People love to say that the hardest part of accomplishing something is “getting started.”
I see where they’re coming from.
At the start, you’ve got a daunting mountain to climb. Many people stare up that mountain, frightened by the work it will take to reach all those people near the top.
And so, they never start.
But at the same time, just as many people see that mountain and get inspired. They feel a fire burning inside their belly, urging them to work toward greatness.
You can thank the internet for that.
The internet makes building massive wealth — and seeing others’ wealth — easier than ever.
But I digress.
Where things really get hard is a bit after the beginning — usually a few weeks to a couple of months into your new pursuit.
At first, you’re eagerly hustling toward your goals.
And things are going great for a while.
But sooner or later, that intense passion you initially felt dries up.
Working on your dream isn’t so appealing anymore. The novelty wears off.
And when that novelty fades — without the results to show for it right away — so too does the excitement.
Classic example: someone learns they can make money blogging and free themselves from the 9-5 grind.
They take a course on how to start a blog…
Then they register their domain, launch their website, and valiantly stick to their content publishing schedule.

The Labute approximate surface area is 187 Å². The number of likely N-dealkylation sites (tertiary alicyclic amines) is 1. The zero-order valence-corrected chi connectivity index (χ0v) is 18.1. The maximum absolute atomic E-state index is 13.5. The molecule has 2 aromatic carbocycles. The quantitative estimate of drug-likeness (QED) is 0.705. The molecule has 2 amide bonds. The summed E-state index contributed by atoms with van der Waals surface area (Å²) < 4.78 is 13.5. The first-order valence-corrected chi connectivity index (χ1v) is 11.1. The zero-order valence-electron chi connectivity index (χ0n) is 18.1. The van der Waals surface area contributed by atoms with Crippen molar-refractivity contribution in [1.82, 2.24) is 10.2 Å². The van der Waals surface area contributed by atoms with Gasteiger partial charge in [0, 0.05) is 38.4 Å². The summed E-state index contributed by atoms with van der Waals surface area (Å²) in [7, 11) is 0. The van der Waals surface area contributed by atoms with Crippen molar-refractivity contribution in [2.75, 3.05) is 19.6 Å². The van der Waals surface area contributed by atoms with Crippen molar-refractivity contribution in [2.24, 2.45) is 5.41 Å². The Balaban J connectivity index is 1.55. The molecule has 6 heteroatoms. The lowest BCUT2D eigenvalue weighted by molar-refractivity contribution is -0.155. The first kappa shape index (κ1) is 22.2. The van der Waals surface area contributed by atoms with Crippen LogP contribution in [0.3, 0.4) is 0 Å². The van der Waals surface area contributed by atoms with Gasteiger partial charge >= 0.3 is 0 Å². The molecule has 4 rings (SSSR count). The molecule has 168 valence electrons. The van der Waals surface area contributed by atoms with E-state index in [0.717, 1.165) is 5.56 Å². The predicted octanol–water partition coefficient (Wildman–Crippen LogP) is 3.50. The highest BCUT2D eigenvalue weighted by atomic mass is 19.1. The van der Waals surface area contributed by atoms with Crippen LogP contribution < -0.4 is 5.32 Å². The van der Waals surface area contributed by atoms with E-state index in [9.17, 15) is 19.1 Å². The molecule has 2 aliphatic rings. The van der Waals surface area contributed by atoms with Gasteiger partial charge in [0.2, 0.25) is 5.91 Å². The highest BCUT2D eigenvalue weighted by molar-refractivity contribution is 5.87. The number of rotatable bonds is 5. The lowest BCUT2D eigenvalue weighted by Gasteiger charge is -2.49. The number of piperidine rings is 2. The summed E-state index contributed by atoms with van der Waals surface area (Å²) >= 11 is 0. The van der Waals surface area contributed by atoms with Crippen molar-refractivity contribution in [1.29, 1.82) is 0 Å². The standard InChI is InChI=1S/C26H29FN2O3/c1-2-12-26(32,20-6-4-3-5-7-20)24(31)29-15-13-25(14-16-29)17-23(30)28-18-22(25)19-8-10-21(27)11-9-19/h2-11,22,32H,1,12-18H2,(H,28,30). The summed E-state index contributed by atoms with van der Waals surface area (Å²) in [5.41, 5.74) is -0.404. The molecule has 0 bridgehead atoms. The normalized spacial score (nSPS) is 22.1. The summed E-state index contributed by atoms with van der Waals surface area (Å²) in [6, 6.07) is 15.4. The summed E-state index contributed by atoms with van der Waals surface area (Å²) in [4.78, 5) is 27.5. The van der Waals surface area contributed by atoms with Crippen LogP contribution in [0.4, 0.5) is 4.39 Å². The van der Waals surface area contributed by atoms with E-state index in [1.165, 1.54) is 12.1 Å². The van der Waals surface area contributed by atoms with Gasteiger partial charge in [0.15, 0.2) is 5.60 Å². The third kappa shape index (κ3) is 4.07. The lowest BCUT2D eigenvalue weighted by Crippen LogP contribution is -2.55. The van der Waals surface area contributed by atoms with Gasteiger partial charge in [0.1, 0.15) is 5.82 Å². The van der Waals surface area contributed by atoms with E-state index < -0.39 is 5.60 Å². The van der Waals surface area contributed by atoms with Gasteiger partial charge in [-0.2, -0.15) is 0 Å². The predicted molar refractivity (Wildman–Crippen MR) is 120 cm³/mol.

For a few weeks.
Slowly, the novelty fades. The blogger gets sick of writing about the same topic regularly. They get frustrated with little to no traffic.
And they’re fed up that they can’t get their site to look “just right.”
Then one day, while watching YouTube, they see an ad for a course that’ll teach them some new business opportunity. Maybe it’s starting an e-commerce store, or perhaps it’s launching a digital marketing hustle.
They feel that fire in their belly again, and off they go to work on their new dream — all while their blog falls by the wayside, never to be touched again.
Does this all sound familiar?
Experts call this “shiny object syndrome.”
It’s fatal — to businesses. You jump from idea to idea, spending hundreds to thousands on courses and investing countless hours of your life into each pursuit.
Years later, you have nothing to show for it but a depleted bank account, a bunch of forgotten websites, and plenty of frustration.
Now, the silver lining is that if you have shiny object syndrome, you were probably meant to pursue something outside of the 9-5.
You’re motivated. You love to look at new ideas. You enjoy dreaming about what’s possible if you take this path or that path.
You don’t struggle with taking action. You start things all the time.
The problem is following through. Sticking to a proven path, rather than jumping for the hottest new thing.
Put another way, you need to hone discipline. You need to show up every day and put in the work, even when it sucks. Even when you want to go back to bed, or lay in front of the TV, or whatever else tickles your fancy at the time.
If you can master the art and science of being disciplined, the sky’s the limit.
One way to make sticking to the path easier is having a proven roadmap to greatness.
After all, why chase new shiny objects when you have the route to success completely laid out before you?
That’s what I do with my BEP students. I do all the work of finding the trades — they just follow along and make money most of the time.
If you sign up, you just have to follow what I do, because I put my own money on the line in each trade. No need to consider pesky opinions or shiny objects!